I grew up in a family of engineers. Math and science were always stressed as a really important part of my education, and it often came easily to me. However, I went into college for design, and this concept always seemed to be a bit difficult for my parents. It wasn’t until almost the end of my first year in the design program that they seemed to completely accept it.
I recently watched Gary Hustwit’s documentary “Helvetica” with my parents, hoping it would help them better understand what I do. It sparked an interesting conversation in the differences in our fields. My dad remarked how with the sciences, there is a search for a “universal truth,” some ultimate goal, whereas that was not so with design. Design, it seemed, was quite cyclic and constantly changing based on the spirit of the times.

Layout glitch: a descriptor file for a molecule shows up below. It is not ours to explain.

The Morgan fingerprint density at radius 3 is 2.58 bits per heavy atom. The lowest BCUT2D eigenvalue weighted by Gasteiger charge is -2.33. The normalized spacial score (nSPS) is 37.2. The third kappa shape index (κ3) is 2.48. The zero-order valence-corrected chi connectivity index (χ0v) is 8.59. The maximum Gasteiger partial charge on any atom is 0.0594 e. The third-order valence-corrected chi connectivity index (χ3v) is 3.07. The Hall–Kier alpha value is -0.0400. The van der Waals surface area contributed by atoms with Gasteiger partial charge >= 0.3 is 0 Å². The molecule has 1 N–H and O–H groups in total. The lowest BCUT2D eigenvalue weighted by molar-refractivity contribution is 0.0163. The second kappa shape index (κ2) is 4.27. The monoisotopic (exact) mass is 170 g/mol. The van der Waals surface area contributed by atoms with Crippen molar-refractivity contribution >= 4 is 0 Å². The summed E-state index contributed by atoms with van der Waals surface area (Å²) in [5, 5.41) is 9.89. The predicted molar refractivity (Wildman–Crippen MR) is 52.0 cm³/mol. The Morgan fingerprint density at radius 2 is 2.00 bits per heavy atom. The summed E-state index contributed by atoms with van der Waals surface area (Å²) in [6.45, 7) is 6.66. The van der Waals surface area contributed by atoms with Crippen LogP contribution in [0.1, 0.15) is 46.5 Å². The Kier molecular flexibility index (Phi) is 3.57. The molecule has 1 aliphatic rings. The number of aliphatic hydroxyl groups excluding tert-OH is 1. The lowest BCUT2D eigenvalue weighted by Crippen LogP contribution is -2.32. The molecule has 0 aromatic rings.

Growing up in a science-oriented family has definitely left its mark, though. I still tend to be more inclined to make judgments objectively, based on facts and figures. I like to schedule and plan. On the other hand, though, design is subjective, with no clear right and wrong way. There is no formula or concrete way to do things, and sometimes I struggle with trusting my feelings.
In the end, however, I believe this very logical way of thinking helps me with design. It gives me different ways to think about solutions, and reminds me to focus on the fact that form must follow function. I ended up adding a math minor to my plan for college to balance things out a little more. Having a really structured class appealed to the part of me that is, after all, the daughter of engineers.